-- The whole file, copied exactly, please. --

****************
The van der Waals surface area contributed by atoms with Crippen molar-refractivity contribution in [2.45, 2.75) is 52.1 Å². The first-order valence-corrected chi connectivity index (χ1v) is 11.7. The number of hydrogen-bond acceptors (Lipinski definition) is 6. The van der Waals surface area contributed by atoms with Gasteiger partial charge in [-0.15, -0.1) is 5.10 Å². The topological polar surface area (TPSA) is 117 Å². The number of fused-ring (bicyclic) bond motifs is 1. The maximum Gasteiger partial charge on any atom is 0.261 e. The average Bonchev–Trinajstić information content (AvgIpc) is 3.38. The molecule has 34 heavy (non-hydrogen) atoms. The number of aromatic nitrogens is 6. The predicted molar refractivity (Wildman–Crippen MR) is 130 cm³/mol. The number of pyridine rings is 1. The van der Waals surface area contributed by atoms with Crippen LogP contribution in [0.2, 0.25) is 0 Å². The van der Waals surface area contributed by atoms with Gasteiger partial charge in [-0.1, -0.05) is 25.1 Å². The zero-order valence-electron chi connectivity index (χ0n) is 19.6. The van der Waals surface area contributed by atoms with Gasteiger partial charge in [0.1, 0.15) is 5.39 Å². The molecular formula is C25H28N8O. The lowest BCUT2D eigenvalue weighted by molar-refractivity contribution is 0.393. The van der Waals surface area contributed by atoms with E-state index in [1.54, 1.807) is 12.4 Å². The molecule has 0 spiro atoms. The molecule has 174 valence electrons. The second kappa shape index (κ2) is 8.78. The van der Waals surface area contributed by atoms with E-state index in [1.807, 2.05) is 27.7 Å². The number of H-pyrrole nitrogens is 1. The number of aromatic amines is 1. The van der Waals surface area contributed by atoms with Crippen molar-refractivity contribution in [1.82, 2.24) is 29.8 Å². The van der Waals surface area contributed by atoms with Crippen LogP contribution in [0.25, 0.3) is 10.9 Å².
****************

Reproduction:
The van der Waals surface area contributed by atoms with Crippen molar-refractivity contribution in [2.45, 2.75) is 52.1 Å². The first-order valence-corrected chi connectivity index (χ1v) is 11.7. The number of hydrogen-bond acceptors (Lipinski definition) is 6. The van der Waals surface area contributed by atoms with Gasteiger partial charge in [-0.15, -0.1) is 5.10 Å². The topological polar surface area (TPSA) is 117 Å². The number of fused-ring (bicyclic) bond motifs is 1. The maximum Gasteiger partial charge on any atom is 0.261 e. The average Bonchev–Trinajstić information content (AvgIpc) is 3.38. The molecule has 34 heavy (non-hydrogen) atoms. The number of aromatic nitrogens is 6. The predicted molar refractivity (Wildman–Crippen MR) is 130 cm³/mol. The number of pyridine rings is 1. The van der Waals surface area contributed by atoms with Crippen LogP contribution in [0.2, 0.25) is 0 Å². The van der Waals surface area contributed by atoms with Gasteiger partial charge in [-0.1, -0.05) is 25.1 Å². The zero-order valence-electron chi connectivity index (χ0n) is 19.6. The van der Waals surface area contributed by atoms with Gasteiger partial charge in [0.1, 0.15) is 5.39 Å². The molecular formula is C25H28N8O. The lowest BCUT2D eigenvalue weighted by molar-refractivity contribution is 0.393. The van der Waals surface area contributed by atoms with E-state index in [1.54, 1.807) is 12.4 Å². The molecule has 0 spiro atoms. The molecule has 174 valence electrons. The second kappa shape index (κ2) is 8.78. The van der Waals surface area contributed by atoms with E-state index in [1.807, 2.05) is 27.7 Å². The number of H-pyrrole nitrogens is 1. The number of aromatic amines is 1. The van der Waals surface area contributed by atoms with Crippen molar-refractivity contribution in [1.82, 2.24) is 29.8 Å². The van der Waals surface area contributed by atoms with Crippen LogP contribution in [0.25, 0.3) is 10.9 Å².